Korea continues to underline its reputation as one of Asia’s most exciting growth markets for avocados, according to leading global suppliers speaking at Global Avocado Congress today (2 September).
Korea’s avocado imports increased by 61 per cent year-on-year in 2020 to top 13,000 tonnes, and the growth has continued this year, fuelled by a surge in Peruvian imports. Total imports stood at 10,181 tonnes through the end of July, up 77 per cent on the 5,740 tonnes imported during the first seven months of 2020.
While the market slumped in July following record shipments from Peru, the emergence of the Latin American supplier has been a key factor in expanding Korean avocado consumption, according to expert speakers at Global Avocado Congress.
“Korea’s been looking for a source of supply that’s consistent and can run programmes for the retailers, and that’s what we’re seeing with Peru,” said Tommy Padilla, senior director of export sales for Mission Produce at Global Avocado Congress.
The arrival of Peruvian supply has provided a better alternative to Mexican imports during the summer months, further driving growth, he added.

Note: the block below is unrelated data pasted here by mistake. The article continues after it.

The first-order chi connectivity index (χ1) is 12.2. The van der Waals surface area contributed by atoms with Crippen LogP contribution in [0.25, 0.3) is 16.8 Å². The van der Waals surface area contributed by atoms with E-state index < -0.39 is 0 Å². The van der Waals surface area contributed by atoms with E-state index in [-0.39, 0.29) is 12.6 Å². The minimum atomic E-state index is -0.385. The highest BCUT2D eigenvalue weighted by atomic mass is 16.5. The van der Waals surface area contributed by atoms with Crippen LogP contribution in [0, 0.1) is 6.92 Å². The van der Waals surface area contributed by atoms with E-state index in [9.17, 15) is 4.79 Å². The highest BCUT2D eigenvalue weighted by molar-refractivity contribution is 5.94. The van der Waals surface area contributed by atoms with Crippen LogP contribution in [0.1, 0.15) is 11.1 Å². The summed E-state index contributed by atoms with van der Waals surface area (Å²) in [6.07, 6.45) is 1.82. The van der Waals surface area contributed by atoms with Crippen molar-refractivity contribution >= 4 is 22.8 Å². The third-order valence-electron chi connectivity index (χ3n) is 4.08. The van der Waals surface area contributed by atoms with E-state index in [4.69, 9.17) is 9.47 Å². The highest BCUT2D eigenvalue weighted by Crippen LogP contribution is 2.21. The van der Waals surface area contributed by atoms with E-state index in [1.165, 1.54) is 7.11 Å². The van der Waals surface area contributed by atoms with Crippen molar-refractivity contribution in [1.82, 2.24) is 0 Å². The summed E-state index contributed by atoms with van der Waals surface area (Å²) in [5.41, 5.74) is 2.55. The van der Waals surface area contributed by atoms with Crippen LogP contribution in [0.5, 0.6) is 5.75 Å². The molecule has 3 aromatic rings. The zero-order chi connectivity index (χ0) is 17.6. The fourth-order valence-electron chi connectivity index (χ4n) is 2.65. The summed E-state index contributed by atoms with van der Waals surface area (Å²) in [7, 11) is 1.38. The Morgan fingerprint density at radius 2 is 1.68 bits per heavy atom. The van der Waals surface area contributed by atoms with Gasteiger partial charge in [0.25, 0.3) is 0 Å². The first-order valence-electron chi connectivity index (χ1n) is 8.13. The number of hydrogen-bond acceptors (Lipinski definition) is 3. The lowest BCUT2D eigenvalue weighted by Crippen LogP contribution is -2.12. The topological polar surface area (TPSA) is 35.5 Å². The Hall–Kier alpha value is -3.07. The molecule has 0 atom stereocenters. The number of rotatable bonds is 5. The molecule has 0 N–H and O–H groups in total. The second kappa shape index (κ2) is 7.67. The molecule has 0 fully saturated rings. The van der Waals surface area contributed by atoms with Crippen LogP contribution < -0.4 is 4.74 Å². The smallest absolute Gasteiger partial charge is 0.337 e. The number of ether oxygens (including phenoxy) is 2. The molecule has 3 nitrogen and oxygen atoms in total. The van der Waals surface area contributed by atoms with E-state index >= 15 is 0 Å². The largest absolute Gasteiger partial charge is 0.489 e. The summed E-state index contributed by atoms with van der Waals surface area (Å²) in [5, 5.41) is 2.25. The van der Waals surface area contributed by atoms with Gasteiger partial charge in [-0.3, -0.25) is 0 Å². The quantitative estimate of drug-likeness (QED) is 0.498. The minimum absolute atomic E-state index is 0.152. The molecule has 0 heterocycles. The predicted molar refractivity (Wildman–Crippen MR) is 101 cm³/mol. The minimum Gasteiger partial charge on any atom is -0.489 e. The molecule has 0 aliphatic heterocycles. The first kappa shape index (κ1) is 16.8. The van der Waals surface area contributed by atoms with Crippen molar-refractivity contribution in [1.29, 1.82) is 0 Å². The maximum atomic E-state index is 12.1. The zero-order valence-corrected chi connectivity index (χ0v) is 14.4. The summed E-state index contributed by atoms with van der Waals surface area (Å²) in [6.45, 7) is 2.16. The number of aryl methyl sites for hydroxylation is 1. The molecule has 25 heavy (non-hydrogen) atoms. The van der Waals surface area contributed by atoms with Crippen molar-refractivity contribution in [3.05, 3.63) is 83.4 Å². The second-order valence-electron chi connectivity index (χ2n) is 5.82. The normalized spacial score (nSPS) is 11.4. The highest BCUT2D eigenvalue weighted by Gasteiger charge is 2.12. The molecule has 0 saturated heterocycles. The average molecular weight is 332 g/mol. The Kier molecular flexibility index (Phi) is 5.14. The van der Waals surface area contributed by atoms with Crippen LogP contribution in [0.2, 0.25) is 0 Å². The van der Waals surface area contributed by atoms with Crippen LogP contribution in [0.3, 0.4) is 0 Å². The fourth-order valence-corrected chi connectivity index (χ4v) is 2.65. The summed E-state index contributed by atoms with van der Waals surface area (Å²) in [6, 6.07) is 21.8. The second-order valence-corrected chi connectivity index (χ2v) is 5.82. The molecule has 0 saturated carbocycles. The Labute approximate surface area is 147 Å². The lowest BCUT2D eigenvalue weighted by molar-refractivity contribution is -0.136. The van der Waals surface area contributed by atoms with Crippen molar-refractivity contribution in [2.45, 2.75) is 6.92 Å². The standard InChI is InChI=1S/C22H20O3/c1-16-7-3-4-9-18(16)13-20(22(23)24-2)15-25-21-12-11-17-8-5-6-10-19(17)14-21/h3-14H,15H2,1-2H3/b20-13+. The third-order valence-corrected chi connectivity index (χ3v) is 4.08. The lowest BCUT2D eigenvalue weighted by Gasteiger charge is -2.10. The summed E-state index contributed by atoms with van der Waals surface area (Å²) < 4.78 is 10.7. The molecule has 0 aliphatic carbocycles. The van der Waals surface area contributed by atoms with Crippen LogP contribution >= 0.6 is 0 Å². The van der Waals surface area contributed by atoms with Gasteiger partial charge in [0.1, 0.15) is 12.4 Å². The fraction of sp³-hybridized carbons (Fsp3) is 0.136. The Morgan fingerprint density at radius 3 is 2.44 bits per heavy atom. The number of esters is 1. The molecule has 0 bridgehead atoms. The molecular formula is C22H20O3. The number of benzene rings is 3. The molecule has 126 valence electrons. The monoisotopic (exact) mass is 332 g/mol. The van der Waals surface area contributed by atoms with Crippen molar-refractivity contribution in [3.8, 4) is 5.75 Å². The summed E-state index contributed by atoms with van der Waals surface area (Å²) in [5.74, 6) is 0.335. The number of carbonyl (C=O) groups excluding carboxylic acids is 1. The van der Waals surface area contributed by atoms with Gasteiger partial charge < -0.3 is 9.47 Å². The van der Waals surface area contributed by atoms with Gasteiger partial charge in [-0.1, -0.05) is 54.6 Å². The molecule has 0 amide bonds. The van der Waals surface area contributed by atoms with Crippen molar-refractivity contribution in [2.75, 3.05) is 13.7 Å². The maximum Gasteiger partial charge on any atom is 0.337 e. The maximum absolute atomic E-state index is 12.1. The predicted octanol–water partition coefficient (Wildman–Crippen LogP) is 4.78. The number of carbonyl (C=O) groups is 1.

“Buyers are no longer depending on a piece of Mexican fruit in the summer. We all know the rainy season is in the summer. This leads to spotting issues during the summer in export markets,” he said. “Now they can import from Peru during the summer and switch to Mexican supply later in the season when the dry matter is good.”
Building the market for pre-ripened fruit will be key to taking consumption in Korea to the next level, Padilla noted. “Currently, buyers just want green fruit. Until we can educate them on how to ripen, we’re going to hit a ceiling on consumption. There’s not much conditioning of fruit right now. But the sky’s the limit if we can get these people to eat ripe fruit.”
Jose Antonio Gomez, managing director of Camposol International, said the Korean market is growing steadily, and that developing retail sales of avocados is also key to speeding development.
“I would say Korea is somewhere between Japan and China in terms of channel development. China is more wholesale-focused, where Japan is more retail-oriented. Korea is in the middle,” said Gomez.
“Once you have the supply chain moving fruit through retail, you get a bit more control; you can present fruit when it’s ready and get more appreciation from consumers.”
“Korea is getting there, and I think it’s going to develop faster than China and grow towards Japanese consumption levels. Right now, Korea is 10 per cent of Japan’s consumption but I have no doubt Korea could reach half the volumes of Japan, which are around 70-80,000 tonnes currently.”